A pulsed positive streamer discharge was simulated using a two-dimensional axisymmetric model to investigate the characteristics of primary and secondary streamers in air at atmospheric pressure and ambient temperature. The spatiotemporal variations of the reduced electric field and the electron density during propagation of the primary streamer were clarified, and their relationships with the applied voltage were discussed. The phenomenon of the secondary streamer was introduced according to the previously developed "attachment instability" theory, and the spatiotemporal variations of the net-attachment frequency were presented to validate the theory. The results indicated that variations in the reduced electric field and electron density can be approximately estimated by the theory even in conditions involving a pulsed voltage and non-uniform Laplacian field. Because the primary and secondary streamers have spatiotemporal characteristics related to the chemical reactivity in the streamer discharge, understanding these characteristics is valuable for the development of atmospheric-pressure plasma applications.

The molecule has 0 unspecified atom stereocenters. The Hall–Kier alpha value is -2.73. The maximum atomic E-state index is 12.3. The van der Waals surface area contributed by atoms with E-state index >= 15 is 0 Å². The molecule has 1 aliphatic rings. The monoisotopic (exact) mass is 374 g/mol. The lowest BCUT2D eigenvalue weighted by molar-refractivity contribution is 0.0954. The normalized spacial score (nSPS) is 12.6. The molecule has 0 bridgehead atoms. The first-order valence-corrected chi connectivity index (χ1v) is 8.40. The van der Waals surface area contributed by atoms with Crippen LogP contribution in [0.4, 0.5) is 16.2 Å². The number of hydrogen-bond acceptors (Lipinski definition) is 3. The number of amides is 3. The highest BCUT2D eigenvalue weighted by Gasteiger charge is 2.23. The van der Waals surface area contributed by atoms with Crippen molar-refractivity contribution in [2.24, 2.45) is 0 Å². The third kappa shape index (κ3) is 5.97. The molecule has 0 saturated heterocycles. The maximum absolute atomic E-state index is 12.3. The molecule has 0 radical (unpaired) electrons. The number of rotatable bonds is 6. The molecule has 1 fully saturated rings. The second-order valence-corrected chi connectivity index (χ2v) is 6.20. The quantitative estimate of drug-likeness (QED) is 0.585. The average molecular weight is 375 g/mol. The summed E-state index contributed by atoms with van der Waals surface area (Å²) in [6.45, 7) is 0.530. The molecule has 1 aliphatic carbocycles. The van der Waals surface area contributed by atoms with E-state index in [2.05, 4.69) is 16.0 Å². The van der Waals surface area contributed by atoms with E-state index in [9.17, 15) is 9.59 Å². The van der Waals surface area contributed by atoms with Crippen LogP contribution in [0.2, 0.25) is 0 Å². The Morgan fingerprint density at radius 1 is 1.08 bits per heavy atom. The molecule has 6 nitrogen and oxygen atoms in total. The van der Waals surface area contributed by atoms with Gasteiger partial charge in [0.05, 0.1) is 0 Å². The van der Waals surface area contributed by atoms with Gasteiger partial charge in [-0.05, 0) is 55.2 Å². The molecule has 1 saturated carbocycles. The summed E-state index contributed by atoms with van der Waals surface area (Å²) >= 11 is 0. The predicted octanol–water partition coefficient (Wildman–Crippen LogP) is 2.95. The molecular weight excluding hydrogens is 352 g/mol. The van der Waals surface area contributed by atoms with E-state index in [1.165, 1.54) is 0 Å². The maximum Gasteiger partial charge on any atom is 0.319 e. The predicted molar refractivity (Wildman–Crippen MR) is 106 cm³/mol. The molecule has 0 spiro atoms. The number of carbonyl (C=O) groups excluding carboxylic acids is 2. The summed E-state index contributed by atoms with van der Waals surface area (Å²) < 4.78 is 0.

ASJC Scopus subject areas
- Physics and Astronomy(all)